Activity time: 15 minutes
Materials for Activity
- Newsprint, markers and tape
- A large piece of poster board
- Magazines and newspapers to cut up, with images of people from all over the world
- Newspapers to cut up for additional images of people from all over the world
- Colored construction paper, scissors (including left-handed scissors) and glue
Preparation for Activity
- Collect a variety of magazines and newspapers with images of people from all over the world. Good choices may be National Geographic, UU World, Good Housekeeping, Ebony, and healthcare or travel magazines.
- Identify a wall space to display the finished collage poster, in or near the room where Moral Tales meets.
- Post the newsprint where you can easily write on it. Write at the top of a blank page "Who is my neighbor?"
- On the poster board write the words "Our Neighbors" (large) and "by the Moral Tales group" (smaller).
- Place magazines, scissors, glue, markers, and construction paper at work tables.
Description of Activity
Making a collage that includes images of people in all walks of life, from all around the world, broadens children's concept of neighbors to include everyone.
Tell the children:
We are going to make a group collage about our neighbors. Everyone here gets to add to the collage. First, let's talk about who are our neighbors.
Ask the children what types of people are our neighbors. Write on the newsprint every type of person they list. As they run out of ideas, ask, "Are strangers my neighbors? Are Iraqis my neighbors? Are people in jail my neighbors? Are people who do not come to Unitarian Universalist congregation our neighbors? Are teenagers our neighbors? Are elderly people our neighbors?" Write down all the suggestions they affirm.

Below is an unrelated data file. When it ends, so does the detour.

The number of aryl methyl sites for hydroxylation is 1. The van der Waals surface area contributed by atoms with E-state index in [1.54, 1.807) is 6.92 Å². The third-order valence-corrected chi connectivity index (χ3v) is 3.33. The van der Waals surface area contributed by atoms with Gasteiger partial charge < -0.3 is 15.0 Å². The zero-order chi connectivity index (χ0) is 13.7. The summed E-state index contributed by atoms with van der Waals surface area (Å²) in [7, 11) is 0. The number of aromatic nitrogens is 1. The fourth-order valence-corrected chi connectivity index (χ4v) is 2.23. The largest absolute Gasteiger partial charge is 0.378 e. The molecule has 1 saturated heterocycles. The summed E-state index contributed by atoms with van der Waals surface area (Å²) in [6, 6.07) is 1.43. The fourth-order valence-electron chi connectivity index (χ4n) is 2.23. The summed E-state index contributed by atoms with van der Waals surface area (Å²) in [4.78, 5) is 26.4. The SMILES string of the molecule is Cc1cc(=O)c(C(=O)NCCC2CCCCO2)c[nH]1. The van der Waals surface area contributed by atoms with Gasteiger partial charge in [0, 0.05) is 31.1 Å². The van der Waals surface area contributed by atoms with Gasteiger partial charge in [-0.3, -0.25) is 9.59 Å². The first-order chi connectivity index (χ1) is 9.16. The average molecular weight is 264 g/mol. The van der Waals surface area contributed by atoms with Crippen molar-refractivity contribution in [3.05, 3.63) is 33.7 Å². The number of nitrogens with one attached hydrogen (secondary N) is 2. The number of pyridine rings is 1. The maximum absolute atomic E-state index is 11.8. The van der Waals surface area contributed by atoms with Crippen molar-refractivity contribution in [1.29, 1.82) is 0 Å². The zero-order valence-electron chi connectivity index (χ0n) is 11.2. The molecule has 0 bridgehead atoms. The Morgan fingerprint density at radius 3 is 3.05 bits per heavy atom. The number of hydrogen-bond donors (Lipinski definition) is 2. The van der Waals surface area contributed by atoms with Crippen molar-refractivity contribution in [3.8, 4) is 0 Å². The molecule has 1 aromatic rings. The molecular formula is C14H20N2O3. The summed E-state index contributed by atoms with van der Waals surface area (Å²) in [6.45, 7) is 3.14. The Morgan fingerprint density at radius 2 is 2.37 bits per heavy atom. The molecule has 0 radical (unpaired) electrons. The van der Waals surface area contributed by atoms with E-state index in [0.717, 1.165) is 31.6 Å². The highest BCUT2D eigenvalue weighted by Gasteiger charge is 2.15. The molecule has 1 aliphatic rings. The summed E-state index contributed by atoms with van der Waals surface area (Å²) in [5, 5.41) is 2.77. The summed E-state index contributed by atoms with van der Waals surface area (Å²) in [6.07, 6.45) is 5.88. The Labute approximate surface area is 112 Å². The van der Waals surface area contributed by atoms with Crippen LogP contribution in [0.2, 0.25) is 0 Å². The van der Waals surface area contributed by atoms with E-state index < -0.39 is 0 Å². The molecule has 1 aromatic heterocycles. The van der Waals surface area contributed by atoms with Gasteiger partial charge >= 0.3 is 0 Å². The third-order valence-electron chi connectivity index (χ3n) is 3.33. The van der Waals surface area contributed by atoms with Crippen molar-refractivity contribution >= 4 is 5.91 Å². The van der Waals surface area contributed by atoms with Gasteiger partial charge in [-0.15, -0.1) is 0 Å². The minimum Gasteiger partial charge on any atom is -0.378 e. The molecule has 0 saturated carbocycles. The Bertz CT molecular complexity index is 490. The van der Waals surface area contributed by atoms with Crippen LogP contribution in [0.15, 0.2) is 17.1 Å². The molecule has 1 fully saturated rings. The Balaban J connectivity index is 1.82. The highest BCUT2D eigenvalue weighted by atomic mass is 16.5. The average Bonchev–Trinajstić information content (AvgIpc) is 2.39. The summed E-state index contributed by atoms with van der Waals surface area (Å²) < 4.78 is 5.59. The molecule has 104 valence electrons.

Once you have enough suggestions, tell the children that together you are going to make a poster collage of all the types of people that could be our neighbors. Invite them to look in the magazines and cut out a few pictures of people they want to include in the collage.
When everyone has some faces cut out, begin to put them together on the poster board. If some children finish more quickly than others, allow them to glue their pictures on the poster board. The idea is to cover all of the space.
As the poster board fills with images, ask the children if there are any types of people missing that they wish were included on the poster. Invite them to look for these faces in the magazines. When the poster is finished, invite one or two volunteers to help you post it.
Including All Participants
Allow children who have difficulty cutting to look for pictures and designate a volunteer to cut out pictures for others. If a child is sight-impaired, partner them with another child to whom they can make suggestions about what sorts of faces to look for in the magazines.